How can employers better invest in employee health?

Josh Kerst: Employers should consider replacing traditional sedentary cubical desks with standing desks, memory foam mats and active ergonomic seating to support healthier work environments. If organizations are hesitant to take on an entire office redesign they can start by simply adding stand-up collaboration areas and designating walking meeting pathways to promote wellness.

Jonathan Puleio: Much of today’s investment in employee health is focused on improving nutrition, fitness levels and mental health. Ironically, there has been much less investment on how to improve employee health outcomes while at work. Improved workstation design, for instance, can dramatically improve employee health, provided employees are trained on proper workstation setup and have the work tools necessary to achieve and maintain neutral working postures. Common musculoskeletal problems ranging from muscle soreness to tendon and nerve related pain to lower back disorders can often be prevented through improved workstation design. 

How can improved office ergonomics and an emphasis on physical movement throughout the day lead to increased employee productivity?

JK: Research now demonstrates that those who are physically active at work may become 11 to 15 percent more productive. In addition, employees who attend stand-up meetings demonstrate better collaboration skills, higher engagement and less idea territoriality when compared to regular sitting meetings. When employees move around the office, the likelihood of collaboration with coworkers increases, which can lead to creative conversations and more cross-functional solutions.

JP: Employee productivity is a bit difficult to quantify today given the nature of our tasks. Very few companies have metrics in place to gauge the productivity levels of their knowledge workers. That said, we are fairly certain that uncomfortable workers are less productive and are subsequently costlier. Improved office ergonomics with an emphasis on movement can measurably reduce discomfort levels and injury rates. Using these metrics, we can deduce that there would be an impact on worker output. The reduced costs associated with maintaining a healthier workforce should also translate into higher profitability per employee, which could be viewed as a measure of increased productivity.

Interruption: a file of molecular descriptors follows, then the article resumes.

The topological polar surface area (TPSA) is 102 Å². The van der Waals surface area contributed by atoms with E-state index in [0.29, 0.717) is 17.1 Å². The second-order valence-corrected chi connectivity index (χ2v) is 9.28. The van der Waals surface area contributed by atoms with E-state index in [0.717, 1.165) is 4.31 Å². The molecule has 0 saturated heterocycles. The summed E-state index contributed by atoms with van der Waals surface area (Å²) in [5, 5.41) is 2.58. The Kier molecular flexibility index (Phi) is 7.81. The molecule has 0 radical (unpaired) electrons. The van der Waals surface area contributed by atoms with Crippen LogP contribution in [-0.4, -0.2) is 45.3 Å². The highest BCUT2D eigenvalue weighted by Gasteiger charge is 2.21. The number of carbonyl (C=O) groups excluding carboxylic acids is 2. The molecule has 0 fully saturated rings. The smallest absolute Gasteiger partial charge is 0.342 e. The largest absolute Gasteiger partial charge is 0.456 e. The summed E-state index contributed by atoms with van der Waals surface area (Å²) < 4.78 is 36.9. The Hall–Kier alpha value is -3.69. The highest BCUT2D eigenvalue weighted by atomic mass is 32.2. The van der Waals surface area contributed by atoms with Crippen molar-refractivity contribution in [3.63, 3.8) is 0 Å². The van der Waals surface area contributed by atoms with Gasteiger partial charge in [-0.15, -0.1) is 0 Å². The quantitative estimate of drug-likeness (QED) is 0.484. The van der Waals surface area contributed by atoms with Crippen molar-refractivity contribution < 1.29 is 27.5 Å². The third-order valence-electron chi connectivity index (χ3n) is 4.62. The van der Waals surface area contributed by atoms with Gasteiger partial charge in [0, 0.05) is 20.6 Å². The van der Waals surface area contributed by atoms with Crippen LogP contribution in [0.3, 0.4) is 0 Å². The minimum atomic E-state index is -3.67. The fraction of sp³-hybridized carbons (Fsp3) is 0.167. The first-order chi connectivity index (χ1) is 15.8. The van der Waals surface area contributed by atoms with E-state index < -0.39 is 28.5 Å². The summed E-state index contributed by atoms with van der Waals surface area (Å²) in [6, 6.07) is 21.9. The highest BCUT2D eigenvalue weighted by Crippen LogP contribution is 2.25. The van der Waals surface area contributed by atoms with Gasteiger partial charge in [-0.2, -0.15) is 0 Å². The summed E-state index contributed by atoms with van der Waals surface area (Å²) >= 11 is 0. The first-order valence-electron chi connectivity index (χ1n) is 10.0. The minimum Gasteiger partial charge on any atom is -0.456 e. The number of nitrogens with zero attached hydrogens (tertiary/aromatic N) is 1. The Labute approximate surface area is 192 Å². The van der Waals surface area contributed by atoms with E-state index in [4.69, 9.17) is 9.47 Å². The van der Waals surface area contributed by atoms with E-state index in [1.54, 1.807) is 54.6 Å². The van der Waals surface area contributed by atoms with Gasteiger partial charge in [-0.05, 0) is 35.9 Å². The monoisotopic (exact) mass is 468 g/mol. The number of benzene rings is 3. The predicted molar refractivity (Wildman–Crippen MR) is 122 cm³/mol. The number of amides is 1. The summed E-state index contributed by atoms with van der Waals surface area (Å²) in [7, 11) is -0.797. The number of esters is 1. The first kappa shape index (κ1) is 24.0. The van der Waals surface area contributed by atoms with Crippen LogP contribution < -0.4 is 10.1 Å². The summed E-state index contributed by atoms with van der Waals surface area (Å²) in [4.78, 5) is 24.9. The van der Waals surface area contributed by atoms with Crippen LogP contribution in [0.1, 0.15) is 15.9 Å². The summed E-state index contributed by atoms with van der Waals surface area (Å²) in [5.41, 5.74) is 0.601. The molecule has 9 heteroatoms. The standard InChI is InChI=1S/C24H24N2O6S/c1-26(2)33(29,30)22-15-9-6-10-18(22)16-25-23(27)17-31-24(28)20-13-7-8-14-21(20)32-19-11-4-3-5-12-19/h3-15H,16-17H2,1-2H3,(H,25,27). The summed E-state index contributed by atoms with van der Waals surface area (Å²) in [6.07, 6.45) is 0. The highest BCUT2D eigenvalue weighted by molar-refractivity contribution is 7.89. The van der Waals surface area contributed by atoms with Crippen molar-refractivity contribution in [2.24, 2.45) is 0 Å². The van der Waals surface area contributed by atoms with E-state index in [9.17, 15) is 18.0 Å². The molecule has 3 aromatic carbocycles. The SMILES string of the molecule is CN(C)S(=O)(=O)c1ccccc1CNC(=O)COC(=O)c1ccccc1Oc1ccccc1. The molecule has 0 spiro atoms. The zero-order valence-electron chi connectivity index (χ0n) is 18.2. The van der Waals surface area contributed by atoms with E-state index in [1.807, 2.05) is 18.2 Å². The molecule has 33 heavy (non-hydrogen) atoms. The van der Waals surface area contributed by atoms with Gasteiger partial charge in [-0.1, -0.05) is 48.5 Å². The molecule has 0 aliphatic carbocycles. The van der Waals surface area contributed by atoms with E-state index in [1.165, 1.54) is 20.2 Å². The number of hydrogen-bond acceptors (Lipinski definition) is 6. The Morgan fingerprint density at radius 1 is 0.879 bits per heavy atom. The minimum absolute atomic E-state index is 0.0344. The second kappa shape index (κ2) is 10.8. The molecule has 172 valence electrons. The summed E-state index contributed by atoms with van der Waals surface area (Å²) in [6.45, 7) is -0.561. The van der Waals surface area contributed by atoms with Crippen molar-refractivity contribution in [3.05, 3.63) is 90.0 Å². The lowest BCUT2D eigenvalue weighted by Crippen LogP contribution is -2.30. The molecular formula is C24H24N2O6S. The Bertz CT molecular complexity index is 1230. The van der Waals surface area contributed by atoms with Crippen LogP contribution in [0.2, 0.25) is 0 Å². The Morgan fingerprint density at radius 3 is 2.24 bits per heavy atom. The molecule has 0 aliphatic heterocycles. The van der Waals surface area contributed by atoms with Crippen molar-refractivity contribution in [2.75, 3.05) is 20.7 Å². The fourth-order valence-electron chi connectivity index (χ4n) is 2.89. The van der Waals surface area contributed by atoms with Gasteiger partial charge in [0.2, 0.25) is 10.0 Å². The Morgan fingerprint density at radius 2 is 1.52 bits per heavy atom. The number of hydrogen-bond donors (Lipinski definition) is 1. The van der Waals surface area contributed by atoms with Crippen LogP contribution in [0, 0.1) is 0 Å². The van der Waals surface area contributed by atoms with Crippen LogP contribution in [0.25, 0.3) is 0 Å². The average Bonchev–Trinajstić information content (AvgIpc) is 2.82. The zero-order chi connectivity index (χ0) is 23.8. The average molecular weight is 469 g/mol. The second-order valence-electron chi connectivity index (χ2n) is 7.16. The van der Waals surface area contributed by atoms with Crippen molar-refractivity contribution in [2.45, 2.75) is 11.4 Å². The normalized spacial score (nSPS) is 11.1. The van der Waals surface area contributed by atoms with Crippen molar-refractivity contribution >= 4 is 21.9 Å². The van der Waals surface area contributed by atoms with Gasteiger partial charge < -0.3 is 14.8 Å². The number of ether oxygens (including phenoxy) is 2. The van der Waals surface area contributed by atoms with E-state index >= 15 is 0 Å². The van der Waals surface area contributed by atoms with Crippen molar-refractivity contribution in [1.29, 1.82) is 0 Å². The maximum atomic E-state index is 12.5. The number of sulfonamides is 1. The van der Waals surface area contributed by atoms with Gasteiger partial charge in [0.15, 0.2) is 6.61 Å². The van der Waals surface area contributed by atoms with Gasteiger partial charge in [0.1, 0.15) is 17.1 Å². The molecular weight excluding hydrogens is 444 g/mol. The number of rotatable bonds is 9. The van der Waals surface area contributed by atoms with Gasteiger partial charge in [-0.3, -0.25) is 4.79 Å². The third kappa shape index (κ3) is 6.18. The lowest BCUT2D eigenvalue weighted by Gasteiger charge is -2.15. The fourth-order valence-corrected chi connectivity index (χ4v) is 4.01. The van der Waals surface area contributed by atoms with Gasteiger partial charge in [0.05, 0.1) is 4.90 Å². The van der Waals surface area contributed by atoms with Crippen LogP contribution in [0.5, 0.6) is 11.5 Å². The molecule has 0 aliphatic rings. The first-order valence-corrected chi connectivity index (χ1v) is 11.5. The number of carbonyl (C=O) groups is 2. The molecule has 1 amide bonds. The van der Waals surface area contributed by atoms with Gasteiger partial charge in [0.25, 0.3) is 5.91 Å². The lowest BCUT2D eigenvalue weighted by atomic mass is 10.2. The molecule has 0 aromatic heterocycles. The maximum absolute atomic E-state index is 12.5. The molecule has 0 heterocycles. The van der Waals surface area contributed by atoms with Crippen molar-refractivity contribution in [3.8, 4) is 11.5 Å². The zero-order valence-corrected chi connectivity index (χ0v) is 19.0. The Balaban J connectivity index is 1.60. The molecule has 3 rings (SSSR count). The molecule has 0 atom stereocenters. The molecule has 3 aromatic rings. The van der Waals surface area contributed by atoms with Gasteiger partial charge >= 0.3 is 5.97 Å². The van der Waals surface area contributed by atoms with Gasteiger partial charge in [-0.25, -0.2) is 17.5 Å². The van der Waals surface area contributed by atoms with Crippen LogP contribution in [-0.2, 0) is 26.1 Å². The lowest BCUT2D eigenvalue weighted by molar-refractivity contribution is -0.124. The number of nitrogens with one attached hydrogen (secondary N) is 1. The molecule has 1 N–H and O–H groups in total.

What advice would you give to employers to promote more physical activity and movement within their workplace?

JK: The key is to start by educating employees on why movement is essential for their health and share the positive influence movement can have on their individual performance and business outcomes. Provide a variety activity permissive work zones and furniture options that encourage people to freely choose any workspace that aligns to their activity needs and to help get their job done.

JP: Height adjustable workstations and sit/stand devices are excellent for reducing prolonged sitting, but only if they are utilized on a consistent basis. My advice would be to emphasize training and education when implementing sit/stand workstations. The current recommendation is to stand for approximately 2 hours per day in 15 minute intervals. This implies that the equipment needs to be adjusted frequently to maximize benefit to the employee. If the equipment is difficult to adjust or simply too time consuming to adjust, employees will often reject the concept entirely. Well-designed equipment coupled with a quality ergonomics training program will help organizations achieved their desired results.